About this Collection
Produced by the Japanese-Americans interned at assembly centers and relocation centers around the country during World War II, these newspapers provide a unique look into the daily lives of the people who were held in these camps. They include articles written in English and Japanese, typed, handwritten and drawn. They advertise community events, provide logistical information about the camps and relocation, report on news from the community, and include editorials.
After the attack on Pearl Harbor on December 7, 1941, fears ran high among the American people. President Franklin D. Roosevelt signed Executive Order 9066 on February 19, 1942, allowing for the exclusion of persons from designated areas for security purposes. The order did not designate any specific group for exclusion, but in practice it was primarily used against people of Japanese ancestry, both citizens and legal residents. There was no mass incarceration of American citizens or residents from any other group. A 1982 Congressional commission later noted in their report, Personal Justice Denied, that “the broad historical causes which shaped these decisions were race prejudice, war hysteria and a failure of political leadership.”1
Nearly 120,000 American citizens and residents of Japanese descent living along the West Coast were removed from their homes, bringing only what they could carry. They were forced to go to various assembly centers and relocation centers located throughout the Western United States. These camps, run by the Army and the War Relocation Authority, were created with temporary structures and barracks, surrounded by barbed wire. The living conditions were deplorable with large families housed in small rooms or even converted stables, and barracks that were not insulated against harsh winters or high heat. The rudimentary living conditions and prison-like environment, however, did not prohibit the people in these camps from forming their own communities and culture.
Within the camps, residents organized themselves and filled necessary functions such as organizing schools and libraries. They also began producing their own publications, including newspapers. Before internment there had been a long history of Japanese American newspapers being published in the West. One of the journalists from Poston noted that “the Japanese community considered the newspaper as necessary.”2 By April 11, 1942, less than a month after the first Exclusion Order, the Manzanar Free Press began publication at the Manzanar Relocation Center in Inyo County, California. As other camps were established, many began their own publications as well, some of which lasted until the camp closures 1945-46. Included in this collection are 29 newspaper titles (in English, Japanese, or both) from camps in seven states.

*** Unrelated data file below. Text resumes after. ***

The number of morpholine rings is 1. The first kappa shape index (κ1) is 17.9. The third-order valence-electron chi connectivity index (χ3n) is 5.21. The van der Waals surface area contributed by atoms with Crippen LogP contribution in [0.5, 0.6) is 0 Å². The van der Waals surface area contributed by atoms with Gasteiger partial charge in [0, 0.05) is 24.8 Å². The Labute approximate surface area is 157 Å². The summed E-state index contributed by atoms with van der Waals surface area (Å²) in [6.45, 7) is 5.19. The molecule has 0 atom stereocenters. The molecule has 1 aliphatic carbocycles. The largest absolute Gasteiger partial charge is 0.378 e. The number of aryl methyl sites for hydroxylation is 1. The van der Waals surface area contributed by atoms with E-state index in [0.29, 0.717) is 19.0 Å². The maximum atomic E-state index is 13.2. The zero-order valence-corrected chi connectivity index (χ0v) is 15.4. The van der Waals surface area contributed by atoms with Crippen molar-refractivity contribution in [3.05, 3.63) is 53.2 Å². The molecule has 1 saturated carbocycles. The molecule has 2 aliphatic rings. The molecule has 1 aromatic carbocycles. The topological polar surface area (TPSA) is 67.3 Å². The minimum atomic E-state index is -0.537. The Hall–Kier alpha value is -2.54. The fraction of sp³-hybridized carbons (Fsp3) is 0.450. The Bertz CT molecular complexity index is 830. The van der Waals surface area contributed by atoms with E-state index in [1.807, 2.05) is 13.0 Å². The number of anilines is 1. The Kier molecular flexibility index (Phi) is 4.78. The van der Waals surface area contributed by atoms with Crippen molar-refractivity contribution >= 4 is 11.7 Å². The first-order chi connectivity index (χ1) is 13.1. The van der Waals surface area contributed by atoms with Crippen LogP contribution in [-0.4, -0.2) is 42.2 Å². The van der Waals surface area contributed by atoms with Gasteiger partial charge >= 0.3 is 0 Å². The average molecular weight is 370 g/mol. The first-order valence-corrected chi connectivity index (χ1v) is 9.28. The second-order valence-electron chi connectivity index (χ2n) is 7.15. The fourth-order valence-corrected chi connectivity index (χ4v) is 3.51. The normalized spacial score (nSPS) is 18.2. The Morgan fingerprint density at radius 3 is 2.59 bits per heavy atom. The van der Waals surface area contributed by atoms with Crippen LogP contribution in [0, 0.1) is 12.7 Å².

- United States. Commission on Wartime Relocation and Internment of Civilians. Personal Justice Denied : Report of the Commission on Wartime Relocation and Internment of Civilians. Reprinted for the Committee on Interior and Insular Affairs. 102d Congress, 2d Session, Committee Print No. 6. Washington DC: U.S. Government Printing Office, 1992. P18. Available digitally at: https://www.archives.gov/research/japanese-americans/justice-denied [Return to text]
- Dorothy Swaine Thomas. Japanese American Evacuation and Resettlement: The Salvage. Berkeley CA, University of California Press, 1952. p.217. [Return to text]